This article needs additional citations for verification. (July 2007) (Learn how and when to remove this template message)
The cursus honorum (Latin: lit. "course of honor", or more colloquially "ladder of offices")[pronunciation?] was the sequential order of public offices held by aspiring politicians in both the Roman Republic and the early Roman Empire. It was designed for men of senatorial rank. The cursus honorum comprised a mixture of military and political administration posts. Each office had a minimum age for election. There were minimum intervals between holding successive offices and laws forbade repeating an office.
These rules were altered and flagrantly ignored in the course of the last century of the Republic. For example, Gaius Marius held consulships for five years in a row between 104 BC and 100 BC. He was consul seven times in all, also serving in 107 and 86. Officially presented as opportunities for public service, the offices often became mere opportunities for self-aggrandizement. The reforms of Sulla required a ten-year interval before holding the same office again for another term.
To have held each office at the youngest possible age (suo anno, "in his own year") was considered a great political success. For instance, to miss out on a praetorship at 39 meant that one could not become consul at 42. Cicero expressed extreme pride not only in being a novus homo ("new man"; comparable to a "self-made man") who became consul even though none of his ancestors had ever served as a consul, but also in having become consul "in his year".
This section's factual accuracy is disputed. (October 2009) (Learn how and when to remove this template message)
The cursus honorum began with ten years of military duty in the Roman cavalry (the equites) or in the staff of a general who was a relative or a friend of the family. The ten years of service were intended to be mandatory in order to qualify for political office, but in practice, the rule was not always rigidly applied.
A more prestigious position was that of a military tribune. In the early Roman Republic, 24 men at the age of around 20 were elected by the Tribal Assembly to serve as commanders on a rotating basis; each commander retained six tribunes on his staff. Tribunes could also be appointed by the consuls or by military commanders in the field as necessary. After the reforms of Gaius Marius in 107 BC, the six tribunes acted as staff officers for the legionary legatus and were appointed tasks and command of units of troops whenever the need arose.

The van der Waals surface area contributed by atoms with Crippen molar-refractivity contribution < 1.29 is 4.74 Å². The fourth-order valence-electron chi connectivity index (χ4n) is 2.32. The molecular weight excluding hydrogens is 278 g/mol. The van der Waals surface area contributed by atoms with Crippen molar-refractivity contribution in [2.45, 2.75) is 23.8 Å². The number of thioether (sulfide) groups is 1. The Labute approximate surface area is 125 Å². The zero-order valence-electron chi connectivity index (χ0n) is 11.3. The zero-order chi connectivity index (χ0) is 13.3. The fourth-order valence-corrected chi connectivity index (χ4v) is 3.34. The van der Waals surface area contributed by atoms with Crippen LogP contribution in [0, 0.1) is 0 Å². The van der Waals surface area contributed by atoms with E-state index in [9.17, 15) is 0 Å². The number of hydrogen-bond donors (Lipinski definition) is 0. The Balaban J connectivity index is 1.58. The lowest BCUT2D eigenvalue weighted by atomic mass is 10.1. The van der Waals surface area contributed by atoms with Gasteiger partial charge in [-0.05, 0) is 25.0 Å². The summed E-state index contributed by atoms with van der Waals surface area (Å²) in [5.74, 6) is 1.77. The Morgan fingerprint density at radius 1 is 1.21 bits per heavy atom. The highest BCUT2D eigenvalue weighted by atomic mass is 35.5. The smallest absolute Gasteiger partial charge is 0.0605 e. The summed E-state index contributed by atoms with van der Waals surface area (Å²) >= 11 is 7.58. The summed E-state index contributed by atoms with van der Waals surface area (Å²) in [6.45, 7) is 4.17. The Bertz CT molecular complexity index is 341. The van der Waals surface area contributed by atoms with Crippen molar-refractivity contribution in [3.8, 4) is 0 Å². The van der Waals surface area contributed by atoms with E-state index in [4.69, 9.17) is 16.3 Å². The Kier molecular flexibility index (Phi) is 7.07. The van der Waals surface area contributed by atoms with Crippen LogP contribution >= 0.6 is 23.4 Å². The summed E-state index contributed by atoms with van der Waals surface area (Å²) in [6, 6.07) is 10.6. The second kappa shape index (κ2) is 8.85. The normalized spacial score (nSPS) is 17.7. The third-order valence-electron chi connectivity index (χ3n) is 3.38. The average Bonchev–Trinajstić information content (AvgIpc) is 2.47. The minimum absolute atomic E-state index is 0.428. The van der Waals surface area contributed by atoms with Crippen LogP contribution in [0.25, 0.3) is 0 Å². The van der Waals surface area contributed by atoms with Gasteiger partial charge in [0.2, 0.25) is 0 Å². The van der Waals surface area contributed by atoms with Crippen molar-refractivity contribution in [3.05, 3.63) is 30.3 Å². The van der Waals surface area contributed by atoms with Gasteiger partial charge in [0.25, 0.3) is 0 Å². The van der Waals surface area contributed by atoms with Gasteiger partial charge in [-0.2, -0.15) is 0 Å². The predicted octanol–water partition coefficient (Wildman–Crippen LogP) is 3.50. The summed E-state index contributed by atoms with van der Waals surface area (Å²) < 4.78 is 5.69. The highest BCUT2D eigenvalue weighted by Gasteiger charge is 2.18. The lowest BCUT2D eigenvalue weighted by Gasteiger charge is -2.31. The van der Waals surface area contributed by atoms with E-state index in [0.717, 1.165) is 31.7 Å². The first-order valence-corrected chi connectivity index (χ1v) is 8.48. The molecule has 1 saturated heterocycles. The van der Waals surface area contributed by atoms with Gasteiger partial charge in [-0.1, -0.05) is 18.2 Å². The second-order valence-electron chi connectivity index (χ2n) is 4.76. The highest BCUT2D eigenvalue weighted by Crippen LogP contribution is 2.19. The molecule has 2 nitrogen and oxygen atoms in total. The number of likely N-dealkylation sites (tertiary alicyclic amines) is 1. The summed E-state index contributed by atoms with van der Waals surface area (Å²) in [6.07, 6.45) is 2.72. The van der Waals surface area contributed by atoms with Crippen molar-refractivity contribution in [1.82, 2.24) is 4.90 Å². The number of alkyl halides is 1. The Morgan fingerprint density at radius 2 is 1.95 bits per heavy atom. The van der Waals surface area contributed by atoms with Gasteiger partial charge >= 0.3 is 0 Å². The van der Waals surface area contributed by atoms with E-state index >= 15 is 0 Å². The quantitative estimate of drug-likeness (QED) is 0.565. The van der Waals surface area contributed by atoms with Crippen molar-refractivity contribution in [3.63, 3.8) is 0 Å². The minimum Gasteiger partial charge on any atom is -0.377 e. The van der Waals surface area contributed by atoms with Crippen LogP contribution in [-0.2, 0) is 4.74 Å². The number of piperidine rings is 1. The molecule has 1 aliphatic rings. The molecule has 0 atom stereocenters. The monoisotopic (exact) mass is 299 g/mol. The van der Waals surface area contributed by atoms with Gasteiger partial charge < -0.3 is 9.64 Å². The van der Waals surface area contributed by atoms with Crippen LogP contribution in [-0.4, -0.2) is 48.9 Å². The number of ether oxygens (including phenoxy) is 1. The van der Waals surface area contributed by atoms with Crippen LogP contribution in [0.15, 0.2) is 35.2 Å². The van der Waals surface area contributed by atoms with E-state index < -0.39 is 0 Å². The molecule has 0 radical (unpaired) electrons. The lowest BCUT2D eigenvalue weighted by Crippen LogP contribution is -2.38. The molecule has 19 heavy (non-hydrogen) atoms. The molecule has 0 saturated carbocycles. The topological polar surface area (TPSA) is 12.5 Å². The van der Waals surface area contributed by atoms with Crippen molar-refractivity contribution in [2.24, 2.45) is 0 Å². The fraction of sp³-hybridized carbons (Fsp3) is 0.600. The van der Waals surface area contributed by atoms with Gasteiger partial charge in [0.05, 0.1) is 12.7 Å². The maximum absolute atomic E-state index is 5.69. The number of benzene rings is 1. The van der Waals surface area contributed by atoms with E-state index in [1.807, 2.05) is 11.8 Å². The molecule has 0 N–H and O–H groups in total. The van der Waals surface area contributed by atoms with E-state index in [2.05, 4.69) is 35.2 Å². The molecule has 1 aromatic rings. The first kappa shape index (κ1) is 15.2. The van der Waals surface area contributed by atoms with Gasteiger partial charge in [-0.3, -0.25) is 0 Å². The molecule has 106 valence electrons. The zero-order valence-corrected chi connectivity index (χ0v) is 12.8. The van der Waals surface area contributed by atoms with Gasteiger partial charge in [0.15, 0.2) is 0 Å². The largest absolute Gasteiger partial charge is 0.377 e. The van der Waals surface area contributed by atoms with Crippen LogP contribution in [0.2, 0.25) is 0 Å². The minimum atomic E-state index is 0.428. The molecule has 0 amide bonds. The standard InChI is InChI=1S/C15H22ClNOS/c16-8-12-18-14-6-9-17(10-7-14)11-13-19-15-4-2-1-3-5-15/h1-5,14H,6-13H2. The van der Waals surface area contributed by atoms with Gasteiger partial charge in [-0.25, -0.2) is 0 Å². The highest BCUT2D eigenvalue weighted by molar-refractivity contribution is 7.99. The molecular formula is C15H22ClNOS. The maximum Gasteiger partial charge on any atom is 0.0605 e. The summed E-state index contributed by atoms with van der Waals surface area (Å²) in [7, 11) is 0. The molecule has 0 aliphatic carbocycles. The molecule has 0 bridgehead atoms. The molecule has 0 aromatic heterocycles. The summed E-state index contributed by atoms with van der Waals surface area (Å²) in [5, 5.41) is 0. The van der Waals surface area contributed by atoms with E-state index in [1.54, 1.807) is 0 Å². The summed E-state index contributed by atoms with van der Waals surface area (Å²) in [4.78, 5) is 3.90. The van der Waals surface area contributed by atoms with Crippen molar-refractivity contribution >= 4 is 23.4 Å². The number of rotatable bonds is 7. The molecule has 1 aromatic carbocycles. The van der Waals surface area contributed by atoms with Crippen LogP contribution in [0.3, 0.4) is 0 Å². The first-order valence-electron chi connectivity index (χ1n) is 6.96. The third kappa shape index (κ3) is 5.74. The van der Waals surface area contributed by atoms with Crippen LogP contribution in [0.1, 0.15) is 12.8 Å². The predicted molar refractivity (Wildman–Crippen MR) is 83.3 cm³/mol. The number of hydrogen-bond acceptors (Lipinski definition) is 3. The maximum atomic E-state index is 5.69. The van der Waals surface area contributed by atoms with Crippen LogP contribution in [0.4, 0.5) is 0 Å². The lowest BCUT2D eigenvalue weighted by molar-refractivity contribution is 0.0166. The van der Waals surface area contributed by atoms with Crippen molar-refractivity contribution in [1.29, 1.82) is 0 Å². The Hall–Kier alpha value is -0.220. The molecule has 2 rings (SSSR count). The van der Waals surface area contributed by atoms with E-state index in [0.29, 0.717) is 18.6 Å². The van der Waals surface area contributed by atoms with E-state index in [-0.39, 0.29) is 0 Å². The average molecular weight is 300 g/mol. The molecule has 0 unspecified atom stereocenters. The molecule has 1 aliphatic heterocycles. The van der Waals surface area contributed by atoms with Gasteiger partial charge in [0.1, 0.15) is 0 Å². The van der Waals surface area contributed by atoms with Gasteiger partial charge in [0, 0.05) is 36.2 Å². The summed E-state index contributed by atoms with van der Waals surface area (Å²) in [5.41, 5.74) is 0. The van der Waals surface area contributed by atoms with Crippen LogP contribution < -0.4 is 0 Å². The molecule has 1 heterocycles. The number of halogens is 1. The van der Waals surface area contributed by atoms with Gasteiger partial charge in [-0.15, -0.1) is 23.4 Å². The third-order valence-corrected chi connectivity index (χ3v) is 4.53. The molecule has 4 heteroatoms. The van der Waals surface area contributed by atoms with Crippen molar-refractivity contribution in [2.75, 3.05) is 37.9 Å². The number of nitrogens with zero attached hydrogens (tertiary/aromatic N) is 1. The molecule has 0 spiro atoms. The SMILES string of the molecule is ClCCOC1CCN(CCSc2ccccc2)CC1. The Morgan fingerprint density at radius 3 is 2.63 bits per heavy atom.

The subsequent steps of the cursus honorum were achieved by direct election every year.
The first official post was that of quaestor. Candidates had to be at least 30 years old. However, men of patrician rank could subtract two years from this and other minimum age requirements.
Twenty quaestors served in the financial administration at Rome or as second-in-command to a governor in the provinces. They could also serve as the paymaster for a legion. A young man who obtained this job was expected to become a very important official. An additional task of all quaestors was the supervision of public games. As a quaestor, an official was allowed to wear the toga praetexta, but was not escorted by lictors, nor did he possess imperium.
At 36 years of age, proquaestor could stand for election to one of the aedile positions. Of these aediles, two were plebeian and two were patrician, with the patrician aediles called Curule Aediles. The plebeian aediles were elected by the Plebeian Council and the curule aediles were either elected by the Tribal Assembly or appointed by the reigning consul. The aediles had administrative responsibilities in Rome. They had to take care of the temples (whence their title, from the Latin aedes, "temple"), organize games, and be responsible for the maintenance of the public buildings in Rome. Moreover, they took charge of Rome's water and food supplies; in their capacity as market superintendents, they served sometimes as judges in mercantile affairs.
The Aedile was the supervisor of public works; the words "edifice" and "edification" stem from the same root. He oversaw the public works, temples and markets. Therefore, the Aediles would have been in some cooperation with the current Censors, who had similar or related duties. Also they oversaw the organization of festivals and games (ludi), which made this a very sought-after office for a career minded politician of the late republic, as it was a good means of gaining popularity by staging spectacles.
Curule Aediles were added at a later date in the 4th century BC, and their duties do not differ substantially from plebeian aediles. However, unlike plebeian aediles, curule aediles were allowed certain symbols of rank—the sella curulis or 'curule chair,' for example—and only patricians could stand for election to curule aedile. This later changed, and both Plebeians and Patricians could stand for Curule Aedileship.
The elections for Curule Aedile were at first alternated between Patricians and Plebeians, until late in the 2nd century BC, when the practice was abandoned and both classes became free to run during all years.
While part of the cursus honorum, this step was optional and not required to hold future offices. Though the office was usually held after the quaestorship and before the praetorship, there are some cases with former praetors serving as aediles.